Louis George Motor Company stays busy ahead of deadline - KAIT Jonesboro, AR - Region 8 News, weather, sports

Louis George Motor Company stays busy ahead of deadline

By Josh Harvison - bio | email

OSCEOLA, AR (KAIT) - The Louis George Motor Company in Osceola told Region 8 News Tuesday it was inundated with phone calls Monday and again Tuesday regarding inventory left over from Chrysler Corporation. According to Danny George, his company received 230 calls Monday and was barely able to grant Region 8 News an interview to discuss his company's future.

"They're getting cars bought cheaper than they'll ever buy, but we've got to get rid of them or at the end of this day, we'll probably end up selling what little we have left to other Chrysler dealers," said George.

Tuesday was supposed to be the final day Louis George Motors was affiliated with Chrysler; however, reports suggest the company will have until June 15 to sell existing inventory.

"We've been going so fast, I'm less than 20 units now left in inventory new," said George.

Chrysler slashed 800 certified dealerships from its corporation in May in an attempt to move out of bankruptcy protection. The corporation has since been trying to find its nitch in global economics.

According to George, his company was cut because it was in too small of a market to be a viable competitor in the automotive business.

"I know we've sold one in North Dakota, one in Texas, they're going all over the country. We've been getting a ton of calls from New York, Ohio, Maryland," said George.

If dealers cut by Chrysler cannot sell the remaining vehicles on their lots, then dealers could sell back to other Chrysler dealerships.

"We'll lose about $2,000 a copy and so I'd rather lose it to an individual than to give them the satisfaction of keeping inventory with other dealers stocked, which is what they want us to do. No offense to the other dealers, it's for Chrysler," said George.

Vehicles sold at rejected Chrysler dealers after June 9, 2009 will not include factory incentives or a Chrysler warranty; however, vehicles will have a federal warranty lasting three years or 36,000 miles.

Other than the vehicles, former Chrysler dealerships cannot sell special service tools and equipment back to the company, according to George.

"Our contracts say they buy the parts back. They buy the service special tools and equipment that they sold us back, but they're just going to leave us hung with it because of bankruptcy and that's the only way they can do it because of state laws and our contracts won't let them do that," said George.

Current Chrysler owners have expressed concerns to Region 8 News that warranties will be invalid.

"Now I guess the closest Chrysler dealership would be in Jonesboro, Arkansas, which is 68 miles away. That means I've got to close my shop and take it over to get it worked on, or I've got to pay somebody to take it to get it worked on," said Reggie Cullom, who has purchased vehicles from Louis George Motors for 30 years.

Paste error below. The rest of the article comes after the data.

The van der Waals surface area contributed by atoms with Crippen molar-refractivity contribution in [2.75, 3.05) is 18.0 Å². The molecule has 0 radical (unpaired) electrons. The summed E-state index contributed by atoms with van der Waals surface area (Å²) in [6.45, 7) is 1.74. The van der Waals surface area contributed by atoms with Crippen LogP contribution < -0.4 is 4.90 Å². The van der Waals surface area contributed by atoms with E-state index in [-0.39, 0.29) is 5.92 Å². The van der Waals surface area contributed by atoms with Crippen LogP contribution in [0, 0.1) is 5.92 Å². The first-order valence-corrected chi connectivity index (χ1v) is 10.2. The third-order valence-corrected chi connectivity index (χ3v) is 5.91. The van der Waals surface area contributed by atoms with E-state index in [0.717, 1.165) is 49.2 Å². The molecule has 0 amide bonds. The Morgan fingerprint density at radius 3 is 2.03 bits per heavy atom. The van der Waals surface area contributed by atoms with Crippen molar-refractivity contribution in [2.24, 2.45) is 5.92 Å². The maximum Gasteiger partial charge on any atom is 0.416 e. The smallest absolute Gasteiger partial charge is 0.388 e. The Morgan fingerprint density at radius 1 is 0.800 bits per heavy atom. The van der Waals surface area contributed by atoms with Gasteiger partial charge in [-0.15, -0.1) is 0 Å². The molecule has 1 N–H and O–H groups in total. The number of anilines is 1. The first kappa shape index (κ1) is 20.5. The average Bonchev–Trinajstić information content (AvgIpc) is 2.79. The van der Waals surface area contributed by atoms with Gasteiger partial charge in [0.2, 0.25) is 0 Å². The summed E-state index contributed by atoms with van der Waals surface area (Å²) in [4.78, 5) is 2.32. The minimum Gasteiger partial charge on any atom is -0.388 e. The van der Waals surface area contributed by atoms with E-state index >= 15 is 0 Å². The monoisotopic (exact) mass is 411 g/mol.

"What concerns me now is, now I'll have to drive at least 60 miles either to Memphis or to Jonesboro to get service work on my new car," said John Jarvis.

Jarvis said he purchased a new '09 Dodge Challenger in February before Chrysler filed for bankruptcy. His main concern is where he'll get his vehicle serviced.

"The greatest emissary Chrysler Corporation has got is the small town dealer because he covers any mistake that the manufacturer makes with good service," said Cullom.

Cullom said he's getting upset with the federal government's bailout of the auto industry. He said he didn't understand why Chrysler would cut a small dealership with no financial problems.

"They're kind of easy to deal with, no high pressure and they're just your good ole local, small town dealership," said Jarvis.

"You're in a small market. That means you've got to have people to trade and come back. In a large city like St. Louis, West Memphis, Memphis, Chicago, you've got new people all the time. You can sell to one guy and never sell to him again and stay in business. As a small town dealer, you have to have repeat business every 3-4 years, because if you start running people off after one sale, 5 years from now, you're out of business," said Cullom.

Osceola is in Mississippi County, which relies on steel and agriculture. The economic slump has played a major role in the county's unemployment rate.

"In this town, we've lost a lot of businesses, and any business is an asset to a town. I don't care if they got one employee or 50. You don't need to lose any of them and we're going to try to keep everything we've got just intact like it is except we won't be selling new cars," said George.

"In a small town like this, anytime you lose a job, it hurts. We've been fortunate around here with the power plant construction and all that but it won't last forever," said Jarvis.

"Keeping jobs here in Osceola. We're just like everybody else, our economy has been hit terrible. We're in a county that depends on the steel industry, automobile business goes down and the steel industry takes a hit," said Cullom.

Louis George Motors employs 7 people, including 3 outside salesmen, according to George. After his Chrysler experience is complete, he'll continue selling late-model and antique automobiles.

"I'm going to kind of back up and enjoy life for a change instead of being under the pressure of a manufacturer," said George. "We've changed our license over to a used car dealer instead of a new car dealer and just a lot of little things that we've got to do; it's not going to be any problem. We're going forward."

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